Tyson Fury has lifted the lid on his rollercoaster battle to overcome mental health problems, alcoholism and drug addiction that kept him out of boxing for more than two years but culminates with his upcoming battle against Deontay Wilder for the world heavyweight title.
Fury became the king of the division when he dethroned Wladimir Klitschko in Dusseldorf in November 2015, only to surrender his belts amid problems in his private life.
Fury ballooned up to 28st before shedding his excess weight and returning to the ring this year.
Tyson Fury has opened up on his battle with alcoholism, drugs and mental health problems
The former world heavyweight champion is preparing to face Deontay Wilder on December 1
On December 1, he will look to become a two-time heavyweight champion when he takes on Wilder in Los Angeles. And during a press tour of the US, the 30-year-old has revealed just how serious his problems came during his time out of the sport.
‘I needed some time off, I’d been boxing from boxing since 10, 11 years old up to 27 with no breaks. So I needed time to live a little and enjoy myself but it just went too far,’ he told the Breakfast Club.
‘Anxiety started to come heavily, I always suffered with depression, when i was on top of the world I became more and more and more depressed until it was like suicidal thoughts and stuff like that.
‘I had everything – money, fame glory, good looks. I had it all, everything a man would ever want but yet it didn’t mean anything, I wanted to die on a daily basis.
Fury’s life spiralled out of control after he beat Wladimir Klitschko to win the world title
The heavyweight ballooned up to 28st during more than two-and-a-half years out of the ring
‘Material goods are only good for when things are going right in your life… you can have everything in the world and feel like s*** on a daily basis because no one can see inside the mind.
A therapist helped him ‘get his life back on track’, while six months of gruelling training, dieting and ‘plenty of sex’ helped him lose the weight. Andearlier this year he returned and secured wins against Sefer Seferi and Francesco Pianeta.
He now faces the mammoth challenge of the unbeaten Wilder. But the Briton is bullish claiming: ‘I wouldn’t wish it on my worst enemy, mental health has to be the biggest enemy I’ve ever, ever, ever fought with. More than any opponent.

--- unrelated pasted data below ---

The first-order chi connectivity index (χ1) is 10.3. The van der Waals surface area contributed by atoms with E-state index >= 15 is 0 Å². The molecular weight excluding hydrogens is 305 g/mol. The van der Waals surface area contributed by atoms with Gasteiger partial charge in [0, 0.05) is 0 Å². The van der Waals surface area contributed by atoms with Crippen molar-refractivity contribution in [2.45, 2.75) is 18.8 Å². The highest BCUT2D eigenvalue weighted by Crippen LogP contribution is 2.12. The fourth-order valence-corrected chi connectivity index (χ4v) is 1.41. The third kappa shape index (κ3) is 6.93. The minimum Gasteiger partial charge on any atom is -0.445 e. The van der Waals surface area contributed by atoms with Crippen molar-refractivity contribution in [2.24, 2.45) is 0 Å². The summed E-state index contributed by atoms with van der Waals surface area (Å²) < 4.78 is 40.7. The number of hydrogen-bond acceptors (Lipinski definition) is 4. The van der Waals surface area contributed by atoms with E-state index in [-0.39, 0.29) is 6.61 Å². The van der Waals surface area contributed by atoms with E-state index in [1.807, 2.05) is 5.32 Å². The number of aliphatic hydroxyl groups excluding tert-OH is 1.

‘I really don’t know what had me depressed but I knew I was just spiralling out of control. The only thing I could think of to make it better and go away for a bit was getting drunk and that just led to problems after problems after problems.
Fury has had two comeback victories, against Sefer Seferi and Francesco Pianeta (right)
‘I don’t see a superhero, I just see a man with a pair of boxing gloves on,’ Fury said of Wilder
He adds: ‘I look at Deontay Wilder, I don’t see some superhero, I just see a man with a pair of boxing gloves on, another bare bum in the shower.’
Fury also claims it was the Bronze Bomber who gave him the fuel he needed to shed nearly 10st and resume his career.
‘I saw this little video he made and he said “Tyson Fury is finally finished, we’ll never see him again” and that was the day I got my running shoes back out. I started a run but I ended up walking because I couldn’t run 100 yards, I was that fat. I trained myself back nice and steady, we had a fairytale story.’
The heavyweight’s problems put strain on his wife, Paris, and their four young children, with Fury claiming he would disappear for days on end.
‘Can you imagine being married to jack the lad, the heavyweight champion onf the world, the person everybody is talking about and then it all goes wrong,’ he said.
‘I thought I was dying, I thought I was having a heart attack,’ he said of his first anxiety attack
‘He hits the drink, he’s out every night until five in the morning, sometimes didn’t come home fro three days — I’d go to the shop and end up in New York… from Morecambe… I was way out of control.’
The 30-year-old has now come to terms with his problems and is more aware of how and why to deal with any mental health problems.
But when he suffered his first anxiety attack, unaware what was happening to him, he panicked.
‘I thought I was dying, I thought I was having a heart attack, I rushed myself into A&E, I said: ‘Look, I think I’ve been drugged, someone’s trying to kill me, test me, I want a blood test right now, I’m having a heart attack, I think I’ve had a stroke,’ he claimed.
‘I was driving home, everything was going right, my wife said the tea was out so I was going home for my tea and it came on while I was in the car… I found myself running down the sidewalk, people beeping their horns.’
He added: ‘I was calling out to God to forgive me for my sins because I was 100 per cent certain I was going to hit the floor and die. The only thing I could think about was about my kids having no father growing up.’